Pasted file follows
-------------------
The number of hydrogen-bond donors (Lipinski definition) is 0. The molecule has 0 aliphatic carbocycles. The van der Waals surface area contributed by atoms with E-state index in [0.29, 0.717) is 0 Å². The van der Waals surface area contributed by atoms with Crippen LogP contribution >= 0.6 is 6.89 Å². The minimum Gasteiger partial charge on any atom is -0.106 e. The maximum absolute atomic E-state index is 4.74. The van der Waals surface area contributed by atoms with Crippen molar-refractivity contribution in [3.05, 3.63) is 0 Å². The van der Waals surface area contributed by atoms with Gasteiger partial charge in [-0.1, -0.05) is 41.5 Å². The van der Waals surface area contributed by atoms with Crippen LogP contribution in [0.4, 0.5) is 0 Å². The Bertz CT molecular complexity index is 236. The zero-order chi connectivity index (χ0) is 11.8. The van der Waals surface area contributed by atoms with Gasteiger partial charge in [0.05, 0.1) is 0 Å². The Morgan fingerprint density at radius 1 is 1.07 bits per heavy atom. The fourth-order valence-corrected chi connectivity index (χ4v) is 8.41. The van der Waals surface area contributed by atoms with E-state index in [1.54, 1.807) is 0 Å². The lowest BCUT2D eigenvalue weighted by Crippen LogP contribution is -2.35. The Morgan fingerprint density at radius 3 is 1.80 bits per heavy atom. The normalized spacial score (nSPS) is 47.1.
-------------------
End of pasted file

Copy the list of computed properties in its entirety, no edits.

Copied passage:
The number of hydrogen-bond donors (Lipinski definition) is 0. The molecule has 0 aliphatic carbocycles. The van der Waals surface area contributed by atoms with E-state index in [0.29, 0.717) is 0 Å². The van der Waals surface area contributed by atoms with Crippen LogP contribution >= 0.6 is 6.89 Å². The minimum Gasteiger partial charge on any atom is -0.106 e. The maximum absolute atomic E-state index is 4.74. The van der Waals surface area contributed by atoms with Crippen molar-refractivity contribution in [3.05, 3.63) is 0 Å². The van der Waals surface area contributed by atoms with Gasteiger partial charge in [-0.1, -0.05) is 41.5 Å². The van der Waals surface area contributed by atoms with Crippen LogP contribution in [0.4, 0.5) is 0 Å². The Bertz CT molecular complexity index is 236. The zero-order chi connectivity index (χ0) is 11.8. The van der Waals surface area contributed by atoms with Gasteiger partial charge in [0.05, 0.1) is 0 Å². The Morgan fingerprint density at radius 1 is 1.07 bits per heavy atom. The fourth-order valence-corrected chi connectivity index (χ4v) is 8.41. The van der Waals surface area contributed by atoms with E-state index in [1.54, 1.807) is 0 Å². The lowest BCUT2D eigenvalue weighted by Crippen LogP contribution is -2.35. The Morgan fingerprint density at radius 3 is 1.80 bits per heavy atom. The normalized spacial score (nSPS) is 47.1.